Historie of TTT
The 60s saw the beginning of a music revolution. The message was all electric guitars, amplifiers and sound systems. New sounds, new ways of playing just about every sort of instrument. Together with the improvements in microphones, mixing decks and PAs popular music surged forward. Almost overnight, stages around the world were hammering out rock music, with spectacular accompanying shows. The rock era had begun.
And we were old enough to take part and free. Do what we wanted, which we did.
Like many, we were always on the lookout for more kicks. Time passed quickly and in the end rock and roll became the standard we did.
We tried everything from rocking the classics to free improvisation, or even setting Brecht poetry to rock music.
As a young artist, Penck also wanted to play music and was really into the new music scene. With a classical training, he was able to teach himself piano and had a highly developed feeling for music.
Like his painting, he translated and documented structures and events as totally abstracted forms when he played music. When improvising on the drums, flute or piano he was able to step completely outside the concrete world around him.
That really impressed me, especially as I hated those rigidly copied solos played by our East German guitarists at the time.
The only time it was possible to show any individuality in a cover band was by playing a badly copied riffs, stolen from other guitarists.
That made Penck and I friends. Two strong characters with their own determination, wanting to change everything commercial and boring around them. Through his musical style I quickly discovered new dimensions of guitar playing. That was the basis of our first LP.
„ Afrika Paranoia „ the Winkler-Wollny Group’s first wild abstraction.
We just started playing while trying to communicate as we played, which more or less worked. It didn’t really matter anyway, because it produced the inner peace and serenity we were seeking. The enthusiastic discussions we had before and after a session served to strengthen our determination to really push on with this way of playing and producing music.
But it was in London, in our studio in Fawe Street, where we first found the necessary calm and space to really turn our ideas into reality.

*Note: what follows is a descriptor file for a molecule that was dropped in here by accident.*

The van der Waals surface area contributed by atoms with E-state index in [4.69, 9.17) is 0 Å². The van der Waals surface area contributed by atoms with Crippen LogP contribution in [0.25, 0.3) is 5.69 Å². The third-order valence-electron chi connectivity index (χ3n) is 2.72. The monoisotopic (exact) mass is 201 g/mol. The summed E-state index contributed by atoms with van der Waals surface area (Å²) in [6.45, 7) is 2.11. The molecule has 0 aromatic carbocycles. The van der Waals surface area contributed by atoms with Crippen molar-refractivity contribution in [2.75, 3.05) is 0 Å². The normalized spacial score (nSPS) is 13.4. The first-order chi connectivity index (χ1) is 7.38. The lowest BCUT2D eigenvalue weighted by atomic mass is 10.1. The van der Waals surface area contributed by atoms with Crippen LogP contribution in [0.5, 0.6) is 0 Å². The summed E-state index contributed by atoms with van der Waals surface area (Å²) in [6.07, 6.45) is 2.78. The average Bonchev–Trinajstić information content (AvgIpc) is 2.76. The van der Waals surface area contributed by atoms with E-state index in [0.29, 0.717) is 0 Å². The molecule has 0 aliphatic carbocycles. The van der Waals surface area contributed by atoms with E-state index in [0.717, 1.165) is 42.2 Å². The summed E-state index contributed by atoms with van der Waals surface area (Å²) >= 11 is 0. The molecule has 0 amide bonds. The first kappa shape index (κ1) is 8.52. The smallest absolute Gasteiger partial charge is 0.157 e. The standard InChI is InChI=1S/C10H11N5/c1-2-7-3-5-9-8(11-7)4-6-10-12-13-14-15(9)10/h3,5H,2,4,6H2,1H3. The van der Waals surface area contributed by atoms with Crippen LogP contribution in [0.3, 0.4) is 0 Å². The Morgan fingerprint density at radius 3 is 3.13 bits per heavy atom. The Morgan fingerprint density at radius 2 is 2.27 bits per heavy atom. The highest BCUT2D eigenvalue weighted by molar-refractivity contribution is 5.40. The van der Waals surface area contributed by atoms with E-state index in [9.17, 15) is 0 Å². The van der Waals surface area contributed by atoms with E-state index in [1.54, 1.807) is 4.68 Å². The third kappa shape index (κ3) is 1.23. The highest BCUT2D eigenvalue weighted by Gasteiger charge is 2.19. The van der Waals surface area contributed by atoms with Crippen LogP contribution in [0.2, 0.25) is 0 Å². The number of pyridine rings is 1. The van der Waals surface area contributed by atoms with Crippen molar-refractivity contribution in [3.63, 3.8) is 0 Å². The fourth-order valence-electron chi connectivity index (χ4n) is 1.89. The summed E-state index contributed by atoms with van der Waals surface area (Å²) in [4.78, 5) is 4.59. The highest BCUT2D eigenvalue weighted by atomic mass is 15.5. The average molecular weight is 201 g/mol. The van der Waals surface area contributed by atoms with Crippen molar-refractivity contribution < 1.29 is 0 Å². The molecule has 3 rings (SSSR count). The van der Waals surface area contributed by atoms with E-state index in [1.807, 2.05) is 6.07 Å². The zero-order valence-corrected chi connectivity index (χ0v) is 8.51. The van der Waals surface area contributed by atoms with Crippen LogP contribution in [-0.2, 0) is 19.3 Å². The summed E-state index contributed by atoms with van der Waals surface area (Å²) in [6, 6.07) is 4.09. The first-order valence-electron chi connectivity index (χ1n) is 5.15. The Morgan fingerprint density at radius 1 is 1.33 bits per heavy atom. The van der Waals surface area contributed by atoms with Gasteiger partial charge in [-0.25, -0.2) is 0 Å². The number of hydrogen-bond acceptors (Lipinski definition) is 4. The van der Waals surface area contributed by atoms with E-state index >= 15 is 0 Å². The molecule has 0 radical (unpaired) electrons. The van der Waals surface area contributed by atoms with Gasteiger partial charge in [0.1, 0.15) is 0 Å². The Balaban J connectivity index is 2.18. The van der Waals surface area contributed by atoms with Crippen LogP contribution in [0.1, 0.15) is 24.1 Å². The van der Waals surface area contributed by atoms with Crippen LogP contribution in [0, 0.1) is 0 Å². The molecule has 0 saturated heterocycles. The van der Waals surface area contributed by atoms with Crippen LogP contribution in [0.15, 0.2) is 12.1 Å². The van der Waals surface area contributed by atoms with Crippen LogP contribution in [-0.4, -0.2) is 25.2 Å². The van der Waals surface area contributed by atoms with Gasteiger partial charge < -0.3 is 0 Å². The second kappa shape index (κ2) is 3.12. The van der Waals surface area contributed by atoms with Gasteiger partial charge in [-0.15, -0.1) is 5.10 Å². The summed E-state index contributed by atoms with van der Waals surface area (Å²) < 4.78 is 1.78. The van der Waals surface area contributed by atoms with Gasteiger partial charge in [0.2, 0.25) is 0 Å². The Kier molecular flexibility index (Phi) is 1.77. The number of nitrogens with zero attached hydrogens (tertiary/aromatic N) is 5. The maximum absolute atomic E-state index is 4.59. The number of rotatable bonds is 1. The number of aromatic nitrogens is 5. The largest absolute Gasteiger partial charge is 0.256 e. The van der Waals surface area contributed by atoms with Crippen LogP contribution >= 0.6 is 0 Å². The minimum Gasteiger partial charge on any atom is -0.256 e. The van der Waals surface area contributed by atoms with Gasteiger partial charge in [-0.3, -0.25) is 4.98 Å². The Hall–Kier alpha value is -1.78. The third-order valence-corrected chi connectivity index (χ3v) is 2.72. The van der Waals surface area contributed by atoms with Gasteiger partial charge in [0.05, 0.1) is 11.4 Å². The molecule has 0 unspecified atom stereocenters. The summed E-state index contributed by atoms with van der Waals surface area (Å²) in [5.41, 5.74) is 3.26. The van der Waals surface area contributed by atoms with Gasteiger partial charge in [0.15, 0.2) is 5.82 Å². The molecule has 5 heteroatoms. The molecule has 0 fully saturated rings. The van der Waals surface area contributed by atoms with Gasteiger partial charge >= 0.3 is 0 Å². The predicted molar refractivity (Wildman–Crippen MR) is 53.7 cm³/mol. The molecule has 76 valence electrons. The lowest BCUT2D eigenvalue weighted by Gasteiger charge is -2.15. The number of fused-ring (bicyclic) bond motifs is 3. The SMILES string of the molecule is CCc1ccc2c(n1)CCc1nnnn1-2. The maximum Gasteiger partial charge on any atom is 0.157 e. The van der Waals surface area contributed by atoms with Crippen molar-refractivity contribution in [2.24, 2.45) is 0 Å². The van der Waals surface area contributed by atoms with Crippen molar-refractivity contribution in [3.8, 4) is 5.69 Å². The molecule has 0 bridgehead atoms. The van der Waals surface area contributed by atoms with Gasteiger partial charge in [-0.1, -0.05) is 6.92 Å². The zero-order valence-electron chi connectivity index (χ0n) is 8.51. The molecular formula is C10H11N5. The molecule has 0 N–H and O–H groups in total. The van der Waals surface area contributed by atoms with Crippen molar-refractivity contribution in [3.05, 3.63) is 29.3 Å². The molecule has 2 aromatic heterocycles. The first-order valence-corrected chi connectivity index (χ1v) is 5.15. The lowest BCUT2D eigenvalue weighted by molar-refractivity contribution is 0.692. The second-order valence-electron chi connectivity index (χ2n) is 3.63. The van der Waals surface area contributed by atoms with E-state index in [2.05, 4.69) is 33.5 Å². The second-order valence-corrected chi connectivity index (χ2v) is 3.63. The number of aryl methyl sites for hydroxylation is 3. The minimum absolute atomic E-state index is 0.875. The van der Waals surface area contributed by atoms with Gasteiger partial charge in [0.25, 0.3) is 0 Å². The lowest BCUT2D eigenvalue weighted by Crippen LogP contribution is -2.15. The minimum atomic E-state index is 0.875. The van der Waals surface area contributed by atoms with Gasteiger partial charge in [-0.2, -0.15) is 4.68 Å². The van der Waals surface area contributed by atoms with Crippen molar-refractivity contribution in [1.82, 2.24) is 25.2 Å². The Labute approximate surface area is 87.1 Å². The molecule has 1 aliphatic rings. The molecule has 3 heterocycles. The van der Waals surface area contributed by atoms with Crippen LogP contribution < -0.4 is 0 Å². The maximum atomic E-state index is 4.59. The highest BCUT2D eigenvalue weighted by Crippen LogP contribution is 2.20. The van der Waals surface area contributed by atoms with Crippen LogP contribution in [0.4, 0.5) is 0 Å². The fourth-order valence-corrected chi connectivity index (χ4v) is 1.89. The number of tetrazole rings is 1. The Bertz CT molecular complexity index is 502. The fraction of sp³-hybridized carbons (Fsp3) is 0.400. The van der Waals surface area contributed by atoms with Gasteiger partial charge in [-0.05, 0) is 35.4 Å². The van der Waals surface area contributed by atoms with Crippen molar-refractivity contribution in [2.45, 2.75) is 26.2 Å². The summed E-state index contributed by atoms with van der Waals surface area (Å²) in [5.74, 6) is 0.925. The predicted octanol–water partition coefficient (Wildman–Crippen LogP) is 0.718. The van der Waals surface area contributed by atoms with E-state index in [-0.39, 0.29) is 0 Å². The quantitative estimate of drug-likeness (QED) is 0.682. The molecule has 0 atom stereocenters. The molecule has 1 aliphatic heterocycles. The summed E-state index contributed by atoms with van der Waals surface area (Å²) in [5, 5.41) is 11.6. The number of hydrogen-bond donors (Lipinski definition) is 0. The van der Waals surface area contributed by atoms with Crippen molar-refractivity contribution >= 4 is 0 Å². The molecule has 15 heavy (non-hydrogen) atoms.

But while we were initially satisfied the result, we still felt that the whole thing was still somehow too “German”. So we started studying musicians from a wide range of musical backgrounds, incorporating their ideas into what we were doing.
The successful studio recording in Bad Homburg, marked the parting of ways for us and conventional rock and roll.
Local musicians like Lois T. Moholo were among the first to accompany us in this new and completely free musical space. The first public concert we held was in the Royal Academy, as part of an exhibition of German 20th century painting. We played and the room cleared.
Royal Academy London
Our next port of call in the search was New York.
Loft in NY
There we found what we were looking for. Butch Morris, a serious director of free music and an amazing cornet player. Frank Wright, the saxophone player that most people were afraid of playing with. Frank Lowe, whose music contained exactly the abstract elements we were looking for. Dennis King Charles, whose drum playing was akin to singing. Billy Bang Walker, who could wrench hearts with his violin. Jeanne Lee, who took us in his arms like a mother and cared for us. And, of course, Clarence C. Sharpe who one day appeared from somewhere out of the Underground, patched up his alto with rubber rings and blew us away with his unmistakable, brilliant playing.
Penck and Clarence C. Sharpe in the Studio, NY F.Wrigth
They were wild years, with wild people and wild music. In 1988, we managed to talk Frank Wright into coming to Europe. He lived in Rotterdam and played with everyone at Willem van Empel’s Thelonius Club. Willem was a big fan of Frank Wright. As was a then young drummer from Holland by the name of Coen Alberts. Every time we had a gig, I collected Frank Wright and took him back home again.